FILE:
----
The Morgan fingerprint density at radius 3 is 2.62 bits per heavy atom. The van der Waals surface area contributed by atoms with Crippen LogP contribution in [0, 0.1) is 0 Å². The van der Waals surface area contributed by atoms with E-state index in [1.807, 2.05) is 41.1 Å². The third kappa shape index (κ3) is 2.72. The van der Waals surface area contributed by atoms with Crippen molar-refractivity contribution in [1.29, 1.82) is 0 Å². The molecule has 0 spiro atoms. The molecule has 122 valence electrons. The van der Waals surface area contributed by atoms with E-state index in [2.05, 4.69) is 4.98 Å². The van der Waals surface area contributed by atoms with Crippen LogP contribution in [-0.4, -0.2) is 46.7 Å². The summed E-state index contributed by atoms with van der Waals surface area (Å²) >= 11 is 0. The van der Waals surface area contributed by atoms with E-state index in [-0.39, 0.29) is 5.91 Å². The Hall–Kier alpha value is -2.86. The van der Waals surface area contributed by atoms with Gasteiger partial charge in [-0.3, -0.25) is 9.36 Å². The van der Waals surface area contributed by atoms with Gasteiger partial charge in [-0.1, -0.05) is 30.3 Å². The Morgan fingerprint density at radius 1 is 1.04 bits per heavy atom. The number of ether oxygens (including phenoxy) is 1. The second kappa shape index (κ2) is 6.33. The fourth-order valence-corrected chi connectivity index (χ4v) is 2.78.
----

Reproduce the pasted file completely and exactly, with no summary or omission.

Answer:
The Morgan fingerprint density at radius 3 is 2.62 bits per heavy atom. The van der Waals surface area contributed by atoms with Crippen LogP contribution in [0, 0.1) is 0 Å². The van der Waals surface area contributed by atoms with E-state index in [1.807, 2.05) is 41.1 Å². The third kappa shape index (κ3) is 2.72. The van der Waals surface area contributed by atoms with Crippen molar-refractivity contribution in [1.29, 1.82) is 0 Å². The molecule has 0 spiro atoms. The molecule has 122 valence electrons. The van der Waals surface area contributed by atoms with E-state index in [2.05, 4.69) is 4.98 Å². The van der Waals surface area contributed by atoms with Crippen LogP contribution in [-0.4, -0.2) is 46.7 Å². The summed E-state index contributed by atoms with van der Waals surface area (Å²) >= 11 is 0. The van der Waals surface area contributed by atoms with E-state index in [-0.39, 0.29) is 5.91 Å². The Hall–Kier alpha value is -2.86. The van der Waals surface area contributed by atoms with Gasteiger partial charge in [-0.3, -0.25) is 9.36 Å². The van der Waals surface area contributed by atoms with Gasteiger partial charge in [-0.1, -0.05) is 30.3 Å². The Morgan fingerprint density at radius 1 is 1.04 bits per heavy atom. The number of ether oxygens (including phenoxy) is 1. The second kappa shape index (κ2) is 6.33. The fourth-order valence-corrected chi connectivity index (χ4v) is 2.78.